While talent and coaching are the cornerstones of excellent teams, better leadership may be the most important quality Cal needs to make a bigger dent in the win column.
"Developing leadership with our team is an area we've worked hard on from the spring through the summer," said Horstmeyer, whose program was 6-7 in games decided by 10 points or less last season. "That's the piece that's missing for us. For us to take the next step, it's going to come down to good leadership. With good leadership, we're going to do a better job of playing two good games in one week, winning close contests and competing better on the road."
Cal welcomes back the starting backcourt of Anaz and Kristin Iwanaga, the Bears' 2002-03 co-MVPs. Anaz, a 5-9 shooting guard, sparked the team on both the offensive and defensive ends of the floor last season. The senior led the Bears in scoring (10.1 ppg) and steals (36 total, 1.5 spg), while also averaging 2.5 rebounds and 2.4 assists per game.
"Nihan has meant so much because she is an all-around player," said Horstmeyer. "She can pass, she can shoot, she can D it up. Nihan can do everything on the floor. There's nothing she can't do. But, we need her to be more consistent with her shooting."
A two-year starter at point guard, Iwanaga enters her junior season after averaging 7.3 points per game as a sophomore and pacing the Bears in assists (2.9 apg), three pointers made (28) and three-point shooting percentage (.394). The 5-6 product from Santa Clara, Calif., has distinguished herself as the Pac-10's all-time career free throw percentage leader at 87.1, and her 88.1 free throw clip from last year is the best season percentage (minimum 50 made to qualify) in school history.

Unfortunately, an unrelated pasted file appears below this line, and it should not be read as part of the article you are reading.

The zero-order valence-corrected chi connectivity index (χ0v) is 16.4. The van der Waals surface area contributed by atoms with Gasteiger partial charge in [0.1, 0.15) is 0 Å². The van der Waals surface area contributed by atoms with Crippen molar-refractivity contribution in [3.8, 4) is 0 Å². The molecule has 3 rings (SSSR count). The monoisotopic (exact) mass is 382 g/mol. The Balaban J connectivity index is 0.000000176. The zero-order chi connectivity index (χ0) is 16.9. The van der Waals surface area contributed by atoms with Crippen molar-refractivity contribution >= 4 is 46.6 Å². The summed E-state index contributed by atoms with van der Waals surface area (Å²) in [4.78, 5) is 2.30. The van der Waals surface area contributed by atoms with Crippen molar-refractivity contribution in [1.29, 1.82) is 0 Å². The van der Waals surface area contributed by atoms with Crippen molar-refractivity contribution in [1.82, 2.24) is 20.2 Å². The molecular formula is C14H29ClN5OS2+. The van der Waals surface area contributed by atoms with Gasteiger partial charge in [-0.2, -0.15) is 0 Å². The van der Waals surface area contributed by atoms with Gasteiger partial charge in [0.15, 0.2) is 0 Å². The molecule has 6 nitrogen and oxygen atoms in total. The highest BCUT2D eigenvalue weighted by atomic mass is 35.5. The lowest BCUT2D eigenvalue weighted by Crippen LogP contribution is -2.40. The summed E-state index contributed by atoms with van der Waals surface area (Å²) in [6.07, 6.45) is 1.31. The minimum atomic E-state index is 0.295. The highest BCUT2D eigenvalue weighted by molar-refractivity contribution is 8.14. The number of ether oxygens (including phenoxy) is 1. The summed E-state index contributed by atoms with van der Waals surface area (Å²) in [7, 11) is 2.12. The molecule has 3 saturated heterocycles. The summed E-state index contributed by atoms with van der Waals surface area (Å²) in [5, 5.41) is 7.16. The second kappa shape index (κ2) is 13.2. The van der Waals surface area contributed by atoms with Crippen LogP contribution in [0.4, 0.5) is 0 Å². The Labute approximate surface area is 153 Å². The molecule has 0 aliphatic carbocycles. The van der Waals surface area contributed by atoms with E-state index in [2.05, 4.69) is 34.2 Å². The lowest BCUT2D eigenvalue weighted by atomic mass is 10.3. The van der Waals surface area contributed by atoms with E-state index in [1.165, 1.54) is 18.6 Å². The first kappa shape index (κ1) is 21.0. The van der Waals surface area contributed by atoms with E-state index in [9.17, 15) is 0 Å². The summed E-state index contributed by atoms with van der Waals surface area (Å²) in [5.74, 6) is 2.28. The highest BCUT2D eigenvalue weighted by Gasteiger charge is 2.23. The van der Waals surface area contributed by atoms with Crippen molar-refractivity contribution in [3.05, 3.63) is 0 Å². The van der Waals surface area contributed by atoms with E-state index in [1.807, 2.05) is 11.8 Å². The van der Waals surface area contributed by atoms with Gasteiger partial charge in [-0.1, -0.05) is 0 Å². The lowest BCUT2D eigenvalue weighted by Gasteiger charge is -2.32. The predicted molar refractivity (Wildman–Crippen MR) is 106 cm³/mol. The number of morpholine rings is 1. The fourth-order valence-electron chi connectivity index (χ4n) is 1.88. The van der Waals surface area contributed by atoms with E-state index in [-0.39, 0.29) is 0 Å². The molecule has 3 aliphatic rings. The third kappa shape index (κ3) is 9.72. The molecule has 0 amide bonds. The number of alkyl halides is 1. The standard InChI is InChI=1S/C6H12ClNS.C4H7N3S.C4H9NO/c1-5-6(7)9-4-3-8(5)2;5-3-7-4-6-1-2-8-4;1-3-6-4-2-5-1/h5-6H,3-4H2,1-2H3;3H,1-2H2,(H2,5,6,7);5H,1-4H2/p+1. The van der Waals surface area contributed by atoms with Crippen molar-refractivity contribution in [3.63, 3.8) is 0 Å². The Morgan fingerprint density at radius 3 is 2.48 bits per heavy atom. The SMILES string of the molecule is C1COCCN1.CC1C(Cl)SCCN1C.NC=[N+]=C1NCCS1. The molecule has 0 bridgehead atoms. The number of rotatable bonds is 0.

"K.I.'s maturity has developed over the summer," said Horstmeyer. "She's always been a mature player, but now she's a junior and is able to take on more responsibility. We want K.I. to shoot the ball more, and she's prepared to do that."
Senior LaTasha O'Keith, a 5-7 off-guard who excels at driving to the basket, looks to return to her sophomore year form when she averaged 9.2 points, 3.1 rebounds and 1.4 steals per game as a starter on her way to honorable mention All-Pac-10 recognition. Last season, the Carson, Calif., native contributed 3.3 points, 1.5 rebounds and 0.4 steals per game as a reserve. O'Keith keyed last year's Cal home victory over Arizona State with a career-high 18 points.
"LaTasha has come back with a renewed passion," said Horstmeyer of one of her team's three seniors. "She's worked hard in our individual work sessions. We must utilize her ability to get to the basket to score or to dish to an open teammate."
Sarah Pool, a 5-7 point guard from Central Point, Ore., is expected to be a major factor in the Bears' offense. Pool will be asked to up her scoring in 2003-04 after averaging 3.2 ppg and making 14 treys, the second most on the team in 2002-03. She also converted a team-best 91.3 percent from the charity stripe. The sophomore showed her scoring potential when she notched a season-best 16 points in Cal's 73-61 win over Washington State.